• Storage: Storage capacity is a vital link in Mexico’s overall energy security and the ability of its grid to weather disruptions domestically or in relation to U.S. imports. Progress has been made recently, such as Cenegas announcing its first ever tender for a strategic gas storage project in June 2023 at the Jaf field. If brought online, the Jaf project could offer as much as 17 billion cubic feet of storage, or enough to meet domestic gas consumption for four days. The awarding of this tender should come swiftly and be followed up with subsequent projects to bring additional capacity to bear. The Brasil field in Tamaulipas, for instance, has already been identified as another area with even greater storage potential located close to much of the gas-hungry industries in northern states. The United States and Canada, for their part, should seek to bolster technical cooperation with Mexico in identifying possible subterranean gas storage locations. These efforts could in turn build upon the agreements made at the 2023 North American Leaders Summit (NALS) to fortify geological information sharing and mapping for critical minerals, expanding such efforts to include identification of potential gas storage sites.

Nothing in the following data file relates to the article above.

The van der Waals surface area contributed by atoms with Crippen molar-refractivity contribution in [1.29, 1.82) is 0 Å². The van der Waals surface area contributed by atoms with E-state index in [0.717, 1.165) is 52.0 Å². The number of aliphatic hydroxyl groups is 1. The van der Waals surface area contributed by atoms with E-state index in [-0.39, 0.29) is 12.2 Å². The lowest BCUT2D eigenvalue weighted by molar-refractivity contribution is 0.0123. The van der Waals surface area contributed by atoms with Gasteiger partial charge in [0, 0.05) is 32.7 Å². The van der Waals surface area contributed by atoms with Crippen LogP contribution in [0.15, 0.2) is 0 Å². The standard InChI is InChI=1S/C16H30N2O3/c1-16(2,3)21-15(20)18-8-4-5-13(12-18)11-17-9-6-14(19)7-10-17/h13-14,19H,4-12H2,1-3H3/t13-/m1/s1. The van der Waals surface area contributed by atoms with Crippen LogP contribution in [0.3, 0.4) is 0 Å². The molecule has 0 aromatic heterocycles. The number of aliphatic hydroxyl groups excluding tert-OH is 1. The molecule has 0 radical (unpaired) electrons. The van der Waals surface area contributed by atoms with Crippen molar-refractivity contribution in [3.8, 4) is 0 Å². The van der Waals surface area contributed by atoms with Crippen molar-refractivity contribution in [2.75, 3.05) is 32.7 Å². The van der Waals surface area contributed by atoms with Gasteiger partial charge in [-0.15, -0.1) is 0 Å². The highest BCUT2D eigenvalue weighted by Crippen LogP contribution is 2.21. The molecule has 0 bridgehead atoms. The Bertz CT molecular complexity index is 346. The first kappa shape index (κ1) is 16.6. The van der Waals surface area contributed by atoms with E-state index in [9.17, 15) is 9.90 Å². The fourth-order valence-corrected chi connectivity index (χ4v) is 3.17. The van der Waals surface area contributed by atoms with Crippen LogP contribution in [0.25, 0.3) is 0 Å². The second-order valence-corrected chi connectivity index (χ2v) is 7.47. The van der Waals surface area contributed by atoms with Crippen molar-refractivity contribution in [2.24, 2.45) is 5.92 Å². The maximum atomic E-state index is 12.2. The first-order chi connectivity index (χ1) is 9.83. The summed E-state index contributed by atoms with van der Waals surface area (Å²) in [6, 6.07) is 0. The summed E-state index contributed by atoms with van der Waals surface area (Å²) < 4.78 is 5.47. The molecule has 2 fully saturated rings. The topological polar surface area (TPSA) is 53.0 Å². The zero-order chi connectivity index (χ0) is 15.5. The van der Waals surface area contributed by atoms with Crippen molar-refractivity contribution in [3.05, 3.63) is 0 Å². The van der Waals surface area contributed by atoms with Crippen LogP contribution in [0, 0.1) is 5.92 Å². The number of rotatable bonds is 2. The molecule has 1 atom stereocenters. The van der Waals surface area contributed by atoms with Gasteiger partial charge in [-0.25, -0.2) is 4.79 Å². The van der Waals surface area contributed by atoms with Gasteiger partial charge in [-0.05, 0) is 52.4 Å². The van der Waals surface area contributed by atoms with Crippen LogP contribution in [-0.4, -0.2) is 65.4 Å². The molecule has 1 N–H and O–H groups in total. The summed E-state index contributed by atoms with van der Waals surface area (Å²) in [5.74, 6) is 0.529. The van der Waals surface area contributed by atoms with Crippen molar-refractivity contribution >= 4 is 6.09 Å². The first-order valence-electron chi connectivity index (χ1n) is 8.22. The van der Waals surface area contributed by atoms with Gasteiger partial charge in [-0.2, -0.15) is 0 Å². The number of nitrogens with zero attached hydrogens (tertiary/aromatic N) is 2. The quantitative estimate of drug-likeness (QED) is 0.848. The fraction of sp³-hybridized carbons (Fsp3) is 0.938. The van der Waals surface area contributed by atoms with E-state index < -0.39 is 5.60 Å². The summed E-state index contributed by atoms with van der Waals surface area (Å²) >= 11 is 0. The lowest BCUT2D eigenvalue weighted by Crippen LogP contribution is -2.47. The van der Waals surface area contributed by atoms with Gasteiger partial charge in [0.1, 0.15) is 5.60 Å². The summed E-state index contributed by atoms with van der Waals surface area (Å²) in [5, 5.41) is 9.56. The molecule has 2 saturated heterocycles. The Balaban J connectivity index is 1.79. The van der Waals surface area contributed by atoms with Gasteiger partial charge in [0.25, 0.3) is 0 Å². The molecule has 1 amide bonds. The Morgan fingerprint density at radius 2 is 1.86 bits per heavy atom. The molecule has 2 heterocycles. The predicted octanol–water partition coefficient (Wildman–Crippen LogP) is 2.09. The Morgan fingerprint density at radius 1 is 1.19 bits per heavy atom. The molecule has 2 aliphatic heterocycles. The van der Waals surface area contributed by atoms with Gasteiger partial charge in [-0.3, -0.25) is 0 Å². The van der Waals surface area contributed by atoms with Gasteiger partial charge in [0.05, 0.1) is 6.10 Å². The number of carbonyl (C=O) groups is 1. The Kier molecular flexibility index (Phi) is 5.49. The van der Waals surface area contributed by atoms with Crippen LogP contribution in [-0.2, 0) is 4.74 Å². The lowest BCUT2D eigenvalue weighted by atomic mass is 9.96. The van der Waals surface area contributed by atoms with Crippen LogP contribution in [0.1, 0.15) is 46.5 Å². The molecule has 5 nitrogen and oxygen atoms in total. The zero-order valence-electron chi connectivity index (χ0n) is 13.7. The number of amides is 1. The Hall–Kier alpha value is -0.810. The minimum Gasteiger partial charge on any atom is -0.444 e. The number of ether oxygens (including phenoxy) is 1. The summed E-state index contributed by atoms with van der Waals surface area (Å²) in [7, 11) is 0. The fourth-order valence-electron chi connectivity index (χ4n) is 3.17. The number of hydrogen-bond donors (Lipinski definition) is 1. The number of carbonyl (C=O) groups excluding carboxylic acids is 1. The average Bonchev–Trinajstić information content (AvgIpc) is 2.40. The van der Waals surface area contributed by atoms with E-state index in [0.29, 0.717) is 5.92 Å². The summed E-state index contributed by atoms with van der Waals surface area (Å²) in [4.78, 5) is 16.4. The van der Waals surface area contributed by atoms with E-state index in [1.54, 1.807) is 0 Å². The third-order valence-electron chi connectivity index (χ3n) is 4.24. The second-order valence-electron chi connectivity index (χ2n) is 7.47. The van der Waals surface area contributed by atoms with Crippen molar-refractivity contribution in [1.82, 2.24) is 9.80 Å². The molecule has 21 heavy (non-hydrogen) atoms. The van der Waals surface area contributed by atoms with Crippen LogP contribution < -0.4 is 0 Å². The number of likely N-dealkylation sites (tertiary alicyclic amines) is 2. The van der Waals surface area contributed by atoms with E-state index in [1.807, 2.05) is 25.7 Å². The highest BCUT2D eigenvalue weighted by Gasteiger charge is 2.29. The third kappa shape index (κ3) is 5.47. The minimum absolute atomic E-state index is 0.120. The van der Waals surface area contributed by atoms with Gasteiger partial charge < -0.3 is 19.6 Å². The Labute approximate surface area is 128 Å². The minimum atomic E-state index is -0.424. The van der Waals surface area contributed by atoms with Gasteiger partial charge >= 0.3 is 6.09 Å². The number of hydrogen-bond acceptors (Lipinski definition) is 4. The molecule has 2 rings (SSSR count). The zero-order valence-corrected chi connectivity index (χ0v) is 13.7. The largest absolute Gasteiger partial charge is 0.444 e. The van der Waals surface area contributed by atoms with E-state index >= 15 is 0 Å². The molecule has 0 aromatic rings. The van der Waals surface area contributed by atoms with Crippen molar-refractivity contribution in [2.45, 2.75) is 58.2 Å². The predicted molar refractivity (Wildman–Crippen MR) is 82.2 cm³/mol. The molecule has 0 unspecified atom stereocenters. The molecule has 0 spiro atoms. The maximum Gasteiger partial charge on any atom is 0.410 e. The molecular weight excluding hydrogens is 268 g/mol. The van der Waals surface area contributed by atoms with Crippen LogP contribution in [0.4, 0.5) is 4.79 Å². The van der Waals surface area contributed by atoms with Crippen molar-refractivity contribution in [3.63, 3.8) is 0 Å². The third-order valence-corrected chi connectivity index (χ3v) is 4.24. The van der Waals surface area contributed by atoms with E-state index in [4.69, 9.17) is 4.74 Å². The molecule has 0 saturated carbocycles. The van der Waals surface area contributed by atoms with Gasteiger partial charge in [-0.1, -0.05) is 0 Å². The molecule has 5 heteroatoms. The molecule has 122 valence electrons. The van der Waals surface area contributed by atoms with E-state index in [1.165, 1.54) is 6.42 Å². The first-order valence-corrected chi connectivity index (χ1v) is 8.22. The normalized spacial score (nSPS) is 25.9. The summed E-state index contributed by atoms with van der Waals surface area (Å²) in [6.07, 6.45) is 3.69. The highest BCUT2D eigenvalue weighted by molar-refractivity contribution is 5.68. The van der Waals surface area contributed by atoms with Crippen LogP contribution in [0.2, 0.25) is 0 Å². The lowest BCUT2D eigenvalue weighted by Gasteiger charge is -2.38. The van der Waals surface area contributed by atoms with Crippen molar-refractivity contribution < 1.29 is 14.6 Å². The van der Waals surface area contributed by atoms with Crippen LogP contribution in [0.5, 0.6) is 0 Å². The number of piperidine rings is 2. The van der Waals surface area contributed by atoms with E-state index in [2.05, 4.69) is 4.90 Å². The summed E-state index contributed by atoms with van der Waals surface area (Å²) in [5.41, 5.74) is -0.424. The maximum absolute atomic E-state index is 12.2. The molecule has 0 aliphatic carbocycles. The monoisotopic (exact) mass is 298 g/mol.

• Export: Amid global disruptions to the energy market, LNG exports stand out as one of the potential high-growth sectors for Mexico’s domestic gas industry. Europe stands out as a region looking for new suppliers to offset dependency on Russia and reduce Putin’s influence. While the United States has reoriented large portions of its exports to plug the gaps in European energy supply, leveraging North America as a bloc could help offer a more diverse supply and provide additional resources to improve energy resiliency. Southeast Asia also stands out as another region seeking new natural gas sources to fortify its own industrial development, and another potential market for Mexican LNG. This is doubly important as U.S. gas export terminals are predominantly clustered around the gulf coast, leaving the Pacific open for projects like the Costa Azul terminal in Baja California to give Mexico a competitive advantage in the LNG gas export market. Finally, within the Western Hemisphere itself, Mexico can play a vital role in supplying gas to the Northern Triangle. To do this, the United States should encourage the integration of southern Mexico with the SIEPAC. The DFC can also provide funding to support completion of a pipeline connecting Mexico with the Northern Triangle countries to fortify energy security and unlock the region’s ability to attract greater nearshoring investment.